Higher global plant conservation targets agreed by governments at Nagoya conference

Governments across the world have agreed to beef up global safeguards for plants at a major international conference in Japan.

The Global Strategy for Plant Conservation still has 16 targets including an all-important eighth on plants at risk, which has seen percentages for targets increased by up to 15%.

At least 75% of threatened species should be protected in "ex situ" collections such as seed banks and botanic gardens by 2020, ideally in their country of origin, governments agreed.

The renewed Global Strategy for Plant Conservation sets higher targets for plant conservation by 2020 and was agreed by the 193 governments.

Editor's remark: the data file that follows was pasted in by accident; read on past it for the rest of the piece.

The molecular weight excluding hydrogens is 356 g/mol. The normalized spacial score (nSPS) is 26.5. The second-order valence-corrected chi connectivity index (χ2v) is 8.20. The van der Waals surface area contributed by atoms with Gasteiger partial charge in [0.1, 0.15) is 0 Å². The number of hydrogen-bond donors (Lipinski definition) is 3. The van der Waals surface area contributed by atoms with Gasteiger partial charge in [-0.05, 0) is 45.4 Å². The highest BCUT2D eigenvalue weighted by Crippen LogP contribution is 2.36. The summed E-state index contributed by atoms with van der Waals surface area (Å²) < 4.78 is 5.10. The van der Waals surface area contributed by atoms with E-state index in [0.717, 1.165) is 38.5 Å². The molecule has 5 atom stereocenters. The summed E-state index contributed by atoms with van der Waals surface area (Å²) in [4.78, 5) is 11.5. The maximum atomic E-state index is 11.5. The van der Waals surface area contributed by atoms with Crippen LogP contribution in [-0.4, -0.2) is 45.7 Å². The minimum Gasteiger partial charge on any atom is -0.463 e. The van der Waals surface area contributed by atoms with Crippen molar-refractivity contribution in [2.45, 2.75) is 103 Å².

The deal at COP10, the biological-diversity convention in Nagoya, Japan, was welcomed by Botanic Gardens Conservation International, with 800 member gardens.

Suzanne Sharrock, a director of Botanic Gardens Conservation International, said: "Protection of plants and habitats is critical for human wellbeing and prosperity.

"We call on governments to provide sufficient resources for plant conservation so their new commitments aren’t empty promises."


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